If your new donor acquisition rates are lagging, it may be time to expand your marketing efforts to reach a broader audience. If you’re solely devoting your marketing budget to any one channel, remember the saying, “Don’t put all your eggs in one basket” and consider diversifying. Think about introducing one of these strategies:

  • Social media marketing: Social media provides a powerful platform for nonprofits. With so many users on sites like Facebook, Twitter, and Instagram, your organization has the potential to reach millions. Using hashtags, producing video content, and introducing social media challenges to spread awareness for your mission are all effective strategies to get more eyes on your organization’s cause.
  • Peer-to-peer (P2P) fundraising: Peer-to-peer fundraising campaigns have the potential to widen your reach significantly by exposing your organization to potential donors who may never have otherwise known of your mission. Because peer-to-peer fundraising empowers your existing donors to spread the word about your cause, you’re able to reach many different social circles. Plus, these new potential donors hear about your organization from one of their friends, making it more likely that they’ll actually check out your cause and donate. (Tip: Facebook birthday fundraisers are particularly popular and effective P2P tools. For more virtual peer-to-peer fundraising ideas, see this guide.)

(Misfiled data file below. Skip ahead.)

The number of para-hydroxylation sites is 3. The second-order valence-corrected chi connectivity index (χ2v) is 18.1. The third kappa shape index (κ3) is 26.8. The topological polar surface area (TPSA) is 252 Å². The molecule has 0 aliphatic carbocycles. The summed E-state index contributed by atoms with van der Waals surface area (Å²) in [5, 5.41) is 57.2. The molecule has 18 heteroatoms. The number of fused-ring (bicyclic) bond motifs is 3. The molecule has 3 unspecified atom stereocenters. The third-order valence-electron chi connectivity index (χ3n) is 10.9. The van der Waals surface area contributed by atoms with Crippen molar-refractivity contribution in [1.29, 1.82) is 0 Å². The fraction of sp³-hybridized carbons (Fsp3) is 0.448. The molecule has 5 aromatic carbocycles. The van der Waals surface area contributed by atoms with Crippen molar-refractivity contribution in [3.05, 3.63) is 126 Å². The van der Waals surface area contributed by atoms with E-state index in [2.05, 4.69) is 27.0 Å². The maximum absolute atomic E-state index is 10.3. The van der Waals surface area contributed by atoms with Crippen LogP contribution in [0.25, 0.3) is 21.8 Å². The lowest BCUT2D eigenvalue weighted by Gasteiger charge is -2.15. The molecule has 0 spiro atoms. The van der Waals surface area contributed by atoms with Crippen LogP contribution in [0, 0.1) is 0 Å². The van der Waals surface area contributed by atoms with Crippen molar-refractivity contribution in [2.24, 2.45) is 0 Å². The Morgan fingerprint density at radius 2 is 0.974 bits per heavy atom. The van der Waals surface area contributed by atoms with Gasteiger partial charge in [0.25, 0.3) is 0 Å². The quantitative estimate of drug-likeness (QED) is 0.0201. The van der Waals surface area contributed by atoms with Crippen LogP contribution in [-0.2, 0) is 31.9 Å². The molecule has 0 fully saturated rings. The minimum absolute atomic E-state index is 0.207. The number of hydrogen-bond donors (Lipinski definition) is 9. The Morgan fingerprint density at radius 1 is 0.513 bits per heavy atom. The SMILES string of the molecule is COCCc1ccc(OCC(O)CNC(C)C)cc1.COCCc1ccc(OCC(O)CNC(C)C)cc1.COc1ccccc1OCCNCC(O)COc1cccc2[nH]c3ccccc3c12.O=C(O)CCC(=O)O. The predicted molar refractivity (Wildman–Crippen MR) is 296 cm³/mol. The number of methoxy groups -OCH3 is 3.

• Multi-channel fundraising campaigns: In general, you’ll reach the most people possible if you market your fundraising campaigns and organization across a variety of channels. This means using a combination of digital outreach (i.e. social media, email text) and direct mail. Multiple channels ensure you reach different target markets. For example, direct mail may capture an older audience, but younger people may be more likely to respond to a text appeal.

When it comes to new donor acquisition, making sure your marketing materials get in front of a large and diverse audience is key.

4. Measure and evaluate your progress